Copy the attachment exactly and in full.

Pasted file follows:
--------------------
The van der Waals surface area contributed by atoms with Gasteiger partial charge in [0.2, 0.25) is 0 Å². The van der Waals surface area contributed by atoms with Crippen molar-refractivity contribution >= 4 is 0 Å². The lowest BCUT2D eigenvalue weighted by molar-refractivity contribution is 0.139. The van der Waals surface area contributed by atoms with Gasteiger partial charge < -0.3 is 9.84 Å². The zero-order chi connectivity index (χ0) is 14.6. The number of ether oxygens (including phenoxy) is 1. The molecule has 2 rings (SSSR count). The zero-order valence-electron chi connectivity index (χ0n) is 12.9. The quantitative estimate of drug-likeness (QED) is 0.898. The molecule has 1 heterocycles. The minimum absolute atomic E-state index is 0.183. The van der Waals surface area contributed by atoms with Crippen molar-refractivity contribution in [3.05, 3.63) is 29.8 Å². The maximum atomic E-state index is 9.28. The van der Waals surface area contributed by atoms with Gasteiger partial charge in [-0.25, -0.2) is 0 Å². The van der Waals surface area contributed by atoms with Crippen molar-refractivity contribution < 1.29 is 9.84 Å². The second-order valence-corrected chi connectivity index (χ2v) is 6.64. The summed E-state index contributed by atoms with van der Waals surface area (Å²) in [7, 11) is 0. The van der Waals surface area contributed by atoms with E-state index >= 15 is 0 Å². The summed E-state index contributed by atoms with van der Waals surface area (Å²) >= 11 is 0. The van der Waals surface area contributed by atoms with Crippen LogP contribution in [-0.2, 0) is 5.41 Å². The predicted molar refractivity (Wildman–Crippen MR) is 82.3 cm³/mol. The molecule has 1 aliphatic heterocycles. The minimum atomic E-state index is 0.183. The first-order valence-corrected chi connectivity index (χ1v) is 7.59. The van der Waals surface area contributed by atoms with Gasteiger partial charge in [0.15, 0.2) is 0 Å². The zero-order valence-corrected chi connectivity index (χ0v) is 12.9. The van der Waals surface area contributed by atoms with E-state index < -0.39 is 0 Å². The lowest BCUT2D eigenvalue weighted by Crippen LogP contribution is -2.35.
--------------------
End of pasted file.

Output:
The van der Waals surface area contributed by atoms with Gasteiger partial charge in [0.2, 0.25) is 0 Å². The van der Waals surface area contributed by atoms with Crippen molar-refractivity contribution >= 4 is 0 Å². The lowest BCUT2D eigenvalue weighted by molar-refractivity contribution is 0.139. The van der Waals surface area contributed by atoms with Gasteiger partial charge < -0.3 is 9.84 Å². The zero-order chi connectivity index (χ0) is 14.6. The number of ether oxygens (including phenoxy) is 1. The molecule has 2 rings (SSSR count). The zero-order valence-electron chi connectivity index (χ0n) is 12.9. The quantitative estimate of drug-likeness (QED) is 0.898. The molecule has 1 heterocycles. The minimum absolute atomic E-state index is 0.183. The van der Waals surface area contributed by atoms with Crippen molar-refractivity contribution in [3.05, 3.63) is 29.8 Å². The maximum atomic E-state index is 9.28. The van der Waals surface area contributed by atoms with Gasteiger partial charge in [-0.25, -0.2) is 0 Å². The van der Waals surface area contributed by atoms with Crippen molar-refractivity contribution < 1.29 is 9.84 Å². The second-order valence-corrected chi connectivity index (χ2v) is 6.64. The summed E-state index contributed by atoms with van der Waals surface area (Å²) in [7, 11) is 0. The van der Waals surface area contributed by atoms with E-state index >= 15 is 0 Å². The summed E-state index contributed by atoms with van der Waals surface area (Å²) >= 11 is 0. The van der Waals surface area contributed by atoms with Crippen LogP contribution in [-0.2, 0) is 5.41 Å². The predicted molar refractivity (Wildman–Crippen MR) is 82.3 cm³/mol. The molecule has 1 aliphatic heterocycles. The minimum atomic E-state index is 0.183. The first-order valence-corrected chi connectivity index (χ1v) is 7.59. The van der Waals surface area contributed by atoms with Gasteiger partial charge in [0.15, 0.2) is 0 Å². The zero-order valence-corrected chi connectivity index (χ0v) is 12.9. The van der Waals surface area contributed by atoms with E-state index < -0.39 is 0 Å². The lowest BCUT2D eigenvalue weighted by Crippen LogP contribution is -2.35.